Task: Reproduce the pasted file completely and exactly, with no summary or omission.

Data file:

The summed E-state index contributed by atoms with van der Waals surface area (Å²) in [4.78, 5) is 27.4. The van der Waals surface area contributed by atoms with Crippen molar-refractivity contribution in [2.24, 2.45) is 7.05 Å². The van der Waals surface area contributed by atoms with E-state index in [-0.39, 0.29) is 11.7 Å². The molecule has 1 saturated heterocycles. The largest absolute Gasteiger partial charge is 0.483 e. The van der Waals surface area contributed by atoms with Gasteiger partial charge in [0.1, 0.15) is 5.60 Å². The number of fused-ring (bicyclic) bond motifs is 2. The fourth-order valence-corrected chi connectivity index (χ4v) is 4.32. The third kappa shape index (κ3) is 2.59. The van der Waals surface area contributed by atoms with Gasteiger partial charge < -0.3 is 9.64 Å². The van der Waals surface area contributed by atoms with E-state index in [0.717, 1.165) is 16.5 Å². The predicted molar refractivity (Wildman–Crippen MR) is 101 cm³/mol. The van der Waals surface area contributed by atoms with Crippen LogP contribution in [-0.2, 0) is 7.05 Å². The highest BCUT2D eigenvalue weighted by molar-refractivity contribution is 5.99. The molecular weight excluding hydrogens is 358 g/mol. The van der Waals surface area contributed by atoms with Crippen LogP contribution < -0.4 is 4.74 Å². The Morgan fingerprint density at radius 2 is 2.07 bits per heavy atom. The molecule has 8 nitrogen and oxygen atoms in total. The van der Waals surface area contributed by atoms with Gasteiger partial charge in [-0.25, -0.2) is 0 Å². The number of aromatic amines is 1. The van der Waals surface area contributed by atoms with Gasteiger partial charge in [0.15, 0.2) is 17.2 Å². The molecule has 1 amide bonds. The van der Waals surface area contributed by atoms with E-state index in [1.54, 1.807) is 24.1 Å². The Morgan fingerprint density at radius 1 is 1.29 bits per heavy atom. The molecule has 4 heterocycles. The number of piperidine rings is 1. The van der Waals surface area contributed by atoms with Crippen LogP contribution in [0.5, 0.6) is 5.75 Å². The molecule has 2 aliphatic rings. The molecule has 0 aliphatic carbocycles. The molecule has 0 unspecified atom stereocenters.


The summed E-state index contributed by atoms with van der Waals surface area (Å²) in [4.78, 5) is 27.4. The van der Waals surface area contributed by atoms with Crippen molar-refractivity contribution in [2.24, 2.45) is 7.05 Å². The van der Waals surface area contributed by atoms with E-state index in [-0.39, 0.29) is 11.7 Å². The molecule has 1 saturated heterocycles. The largest absolute Gasteiger partial charge is 0.483 e. The van der Waals surface area contributed by atoms with Gasteiger partial charge in [0.1, 0.15) is 5.60 Å². The number of fused-ring (bicyclic) bond motifs is 2. The fourth-order valence-corrected chi connectivity index (χ4v) is 4.32. The third kappa shape index (κ3) is 2.59. The van der Waals surface area contributed by atoms with Gasteiger partial charge < -0.3 is 9.64 Å². The van der Waals surface area contributed by atoms with E-state index in [0.717, 1.165) is 16.5 Å². The predicted molar refractivity (Wildman–Crippen MR) is 101 cm³/mol. The van der Waals surface area contributed by atoms with Crippen LogP contribution in [-0.2, 0) is 7.05 Å². The highest BCUT2D eigenvalue weighted by molar-refractivity contribution is 5.99. The molecular weight excluding hydrogens is 358 g/mol. The van der Waals surface area contributed by atoms with Crippen LogP contribution < -0.4 is 4.74 Å². The Morgan fingerprint density at radius 2 is 2.07 bits per heavy atom. The molecule has 8 nitrogen and oxygen atoms in total. The van der Waals surface area contributed by atoms with Gasteiger partial charge in [-0.25, -0.2) is 0 Å². The number of aromatic amines is 1. The van der Waals surface area contributed by atoms with Gasteiger partial charge in [0.15, 0.2) is 17.2 Å². The molecule has 1 amide bonds. The van der Waals surface area contributed by atoms with E-state index in [1.54, 1.807) is 24.1 Å². The Morgan fingerprint density at radius 1 is 1.29 bits per heavy atom. The molecule has 4 heterocycles. The number of piperidine rings is 1. The van der Waals surface area contributed by atoms with Crippen LogP contribution in [0.5, 0.6) is 5.75 Å². The molecule has 2 aliphatic rings. The molecule has 0 aliphatic carbocycles. The molecule has 0 unspecified atom stereocenters.